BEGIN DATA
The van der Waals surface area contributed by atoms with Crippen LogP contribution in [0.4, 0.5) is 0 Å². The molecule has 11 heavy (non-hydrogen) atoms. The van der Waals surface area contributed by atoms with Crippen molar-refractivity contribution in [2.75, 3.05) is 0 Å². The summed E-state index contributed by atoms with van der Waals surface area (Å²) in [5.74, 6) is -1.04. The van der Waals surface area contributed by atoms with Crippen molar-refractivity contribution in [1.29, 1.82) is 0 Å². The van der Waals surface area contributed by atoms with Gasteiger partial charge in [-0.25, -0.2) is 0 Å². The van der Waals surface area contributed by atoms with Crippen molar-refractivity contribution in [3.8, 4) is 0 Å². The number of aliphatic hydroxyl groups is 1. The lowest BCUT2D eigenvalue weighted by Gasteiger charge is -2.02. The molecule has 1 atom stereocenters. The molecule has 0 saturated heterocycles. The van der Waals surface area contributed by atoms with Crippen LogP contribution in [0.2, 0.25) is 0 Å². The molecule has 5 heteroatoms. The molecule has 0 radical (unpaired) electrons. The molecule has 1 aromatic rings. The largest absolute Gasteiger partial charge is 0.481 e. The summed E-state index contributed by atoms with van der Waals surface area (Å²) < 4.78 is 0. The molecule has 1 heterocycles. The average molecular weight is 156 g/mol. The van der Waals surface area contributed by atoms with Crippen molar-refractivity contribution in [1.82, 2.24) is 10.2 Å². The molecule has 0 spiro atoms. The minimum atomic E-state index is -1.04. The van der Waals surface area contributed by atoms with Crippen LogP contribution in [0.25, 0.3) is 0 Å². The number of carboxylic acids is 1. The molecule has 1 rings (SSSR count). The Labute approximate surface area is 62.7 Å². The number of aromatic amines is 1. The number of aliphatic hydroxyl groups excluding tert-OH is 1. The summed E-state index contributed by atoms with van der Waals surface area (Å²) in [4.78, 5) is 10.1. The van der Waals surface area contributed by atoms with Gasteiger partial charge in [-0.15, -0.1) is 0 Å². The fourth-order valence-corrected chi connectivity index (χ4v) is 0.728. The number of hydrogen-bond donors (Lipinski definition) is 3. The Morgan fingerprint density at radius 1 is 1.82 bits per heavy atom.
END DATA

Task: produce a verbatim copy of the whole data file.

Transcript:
The van der Waals surface area contributed by atoms with Crippen LogP contribution in [0.4, 0.5) is 0 Å². The molecule has 11 heavy (non-hydrogen) atoms. The van der Waals surface area contributed by atoms with Crippen molar-refractivity contribution in [2.75, 3.05) is 0 Å². The summed E-state index contributed by atoms with van der Waals surface area (Å²) in [5.74, 6) is -1.04. The van der Waals surface area contributed by atoms with Crippen molar-refractivity contribution in [1.29, 1.82) is 0 Å². The van der Waals surface area contributed by atoms with Gasteiger partial charge in [-0.25, -0.2) is 0 Å². The van der Waals surface area contributed by atoms with Crippen molar-refractivity contribution in [3.8, 4) is 0 Å². The number of aliphatic hydroxyl groups is 1. The lowest BCUT2D eigenvalue weighted by Gasteiger charge is -2.02. The molecule has 1 atom stereocenters. The molecule has 0 saturated heterocycles. The van der Waals surface area contributed by atoms with Crippen LogP contribution in [0.2, 0.25) is 0 Å². The molecule has 5 heteroatoms. The molecule has 0 radical (unpaired) electrons. The molecule has 1 aromatic rings. The largest absolute Gasteiger partial charge is 0.481 e. The summed E-state index contributed by atoms with van der Waals surface area (Å²) < 4.78 is 0. The molecule has 1 heterocycles. The average molecular weight is 156 g/mol. The van der Waals surface area contributed by atoms with Crippen molar-refractivity contribution in [1.82, 2.24) is 10.2 Å². The molecule has 0 spiro atoms. The minimum atomic E-state index is -1.04. The van der Waals surface area contributed by atoms with Crippen LogP contribution in [0.25, 0.3) is 0 Å². The number of carboxylic acids is 1. The molecule has 1 rings (SSSR count). The Labute approximate surface area is 62.7 Å². The number of aromatic amines is 1. The number of aliphatic hydroxyl groups excluding tert-OH is 1. The summed E-state index contributed by atoms with van der Waals surface area (Å²) in [4.78, 5) is 10.1. The van der Waals surface area contributed by atoms with Gasteiger partial charge in [-0.15, -0.1) is 0 Å². The fourth-order valence-corrected chi connectivity index (χ4v) is 0.728. The number of hydrogen-bond donors (Lipinski definition) is 3. The Morgan fingerprint density at radius 1 is 1.82 bits per heavy atom.